Roamware Acquires Macalla – Industry Investment in Mobile Money for the Unbanked Continues

I’m writing this blog post from Shanghai, where the GSMA Asia Pacific conference is taking place. As delegates were pouring back into the conference hall after the mid morning tea break, I was handed a piece of paper by one of the hostesses – all in Chinese characters except for the words, “Press Release”, ” Roamware”, “Macalla”, “MMT services”.

I didn’t need the English translation to work out that this spells the latest acquisition of a mobile money solution by another technology provider. As its name suggests, Roamware has focused exclusively until now on roaming services, with over 60% market share and 382 operators as customers. The rationale for this acquisition was made very clear by Roamware’s CEO, Bobby Srinivasan: “the move into mobile banking and mCommerce is a natural extension for us as it leverages our customer relationships, business partnerships and technology innovation – banking for the unbanked is a massive market opportunity for Roamware. The Macalla acquisition brings us domain expertise and a proven platform that will enable us to take a leadership position in this emerging category”.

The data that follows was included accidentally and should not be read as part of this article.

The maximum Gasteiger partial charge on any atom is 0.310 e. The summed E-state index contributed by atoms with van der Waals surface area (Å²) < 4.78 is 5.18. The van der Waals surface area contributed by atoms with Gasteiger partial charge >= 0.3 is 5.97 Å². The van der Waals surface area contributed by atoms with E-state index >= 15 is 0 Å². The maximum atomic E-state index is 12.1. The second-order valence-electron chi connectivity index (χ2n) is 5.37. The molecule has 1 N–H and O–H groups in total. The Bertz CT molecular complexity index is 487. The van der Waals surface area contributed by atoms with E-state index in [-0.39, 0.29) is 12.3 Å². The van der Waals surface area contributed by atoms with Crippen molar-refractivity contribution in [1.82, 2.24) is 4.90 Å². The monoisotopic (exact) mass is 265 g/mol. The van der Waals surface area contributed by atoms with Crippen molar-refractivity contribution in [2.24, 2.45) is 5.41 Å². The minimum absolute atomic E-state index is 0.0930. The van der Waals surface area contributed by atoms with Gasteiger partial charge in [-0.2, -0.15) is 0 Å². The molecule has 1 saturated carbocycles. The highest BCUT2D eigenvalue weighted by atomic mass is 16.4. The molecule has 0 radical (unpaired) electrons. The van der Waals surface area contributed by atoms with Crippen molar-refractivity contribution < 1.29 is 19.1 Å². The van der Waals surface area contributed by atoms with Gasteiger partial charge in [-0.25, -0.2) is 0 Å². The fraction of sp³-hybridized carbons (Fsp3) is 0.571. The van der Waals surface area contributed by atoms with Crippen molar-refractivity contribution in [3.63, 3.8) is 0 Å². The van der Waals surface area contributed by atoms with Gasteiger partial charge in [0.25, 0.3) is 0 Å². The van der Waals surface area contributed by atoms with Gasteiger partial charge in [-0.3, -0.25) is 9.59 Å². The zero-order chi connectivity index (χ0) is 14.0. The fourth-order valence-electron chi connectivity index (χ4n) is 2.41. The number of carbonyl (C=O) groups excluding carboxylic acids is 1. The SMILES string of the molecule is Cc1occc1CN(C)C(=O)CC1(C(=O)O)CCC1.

This market move, which demonstrates strong advocacy for the growth and profitability of mobile money for the unbanked, follows a stream of similar announcements this year by technology providers. In the last nine months, we have heard about Sybase 365′s acquisition of Paybox, Nokia’s investment in Obopay, as well as Fundamo’s partnership with Clickatell. And it would be prudent to expect more announcements to unfold as this market continues to develop.

As more and more operators are becoming interested in mobile money, it is encouraging to see that the largest technology players are anticipating and responding to their customer’s needs; which is great for the industry and ultimately the unbanked. Mobile money has rightly earned its place within the portfolios of many dominant players in the market – and this will pave the way for mobile money to arrive onto the handsets of even more unbanked customers around the world.

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